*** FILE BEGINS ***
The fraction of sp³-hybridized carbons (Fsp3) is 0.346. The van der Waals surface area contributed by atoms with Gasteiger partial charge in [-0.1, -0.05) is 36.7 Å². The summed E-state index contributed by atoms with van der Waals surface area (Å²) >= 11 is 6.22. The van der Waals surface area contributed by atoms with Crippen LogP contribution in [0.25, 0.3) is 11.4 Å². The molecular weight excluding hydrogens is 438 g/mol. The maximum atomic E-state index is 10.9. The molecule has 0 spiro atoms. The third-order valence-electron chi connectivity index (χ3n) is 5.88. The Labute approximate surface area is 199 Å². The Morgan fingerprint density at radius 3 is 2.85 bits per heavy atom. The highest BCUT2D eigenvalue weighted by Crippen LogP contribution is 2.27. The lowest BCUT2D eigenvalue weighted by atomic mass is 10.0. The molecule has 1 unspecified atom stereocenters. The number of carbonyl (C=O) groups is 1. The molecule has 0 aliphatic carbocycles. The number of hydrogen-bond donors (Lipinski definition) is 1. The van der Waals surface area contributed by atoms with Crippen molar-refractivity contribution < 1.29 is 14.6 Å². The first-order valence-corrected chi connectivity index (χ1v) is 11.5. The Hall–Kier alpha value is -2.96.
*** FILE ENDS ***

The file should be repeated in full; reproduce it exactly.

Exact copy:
The fraction of sp³-hybridized carbons (Fsp3) is 0.346. The van der Waals surface area contributed by atoms with Gasteiger partial charge in [-0.1, -0.05) is 36.7 Å². The summed E-state index contributed by atoms with van der Waals surface area (Å²) >= 11 is 6.22. The van der Waals surface area contributed by atoms with Crippen LogP contribution in [0.25, 0.3) is 11.4 Å². The molecular weight excluding hydrogens is 438 g/mol. The maximum atomic E-state index is 10.9. The molecule has 0 spiro atoms. The third-order valence-electron chi connectivity index (χ3n) is 5.88. The Labute approximate surface area is 199 Å². The Morgan fingerprint density at radius 3 is 2.85 bits per heavy atom. The highest BCUT2D eigenvalue weighted by Crippen LogP contribution is 2.27. The lowest BCUT2D eigenvalue weighted by atomic mass is 10.0. The molecule has 1 unspecified atom stereocenters. The number of carbonyl (C=O) groups is 1. The molecule has 0 aliphatic carbocycles. The number of hydrogen-bond donors (Lipinski definition) is 1. The van der Waals surface area contributed by atoms with Crippen molar-refractivity contribution < 1.29 is 14.6 Å². The first-order valence-corrected chi connectivity index (χ1v) is 11.5. The Hall–Kier alpha value is -2.96.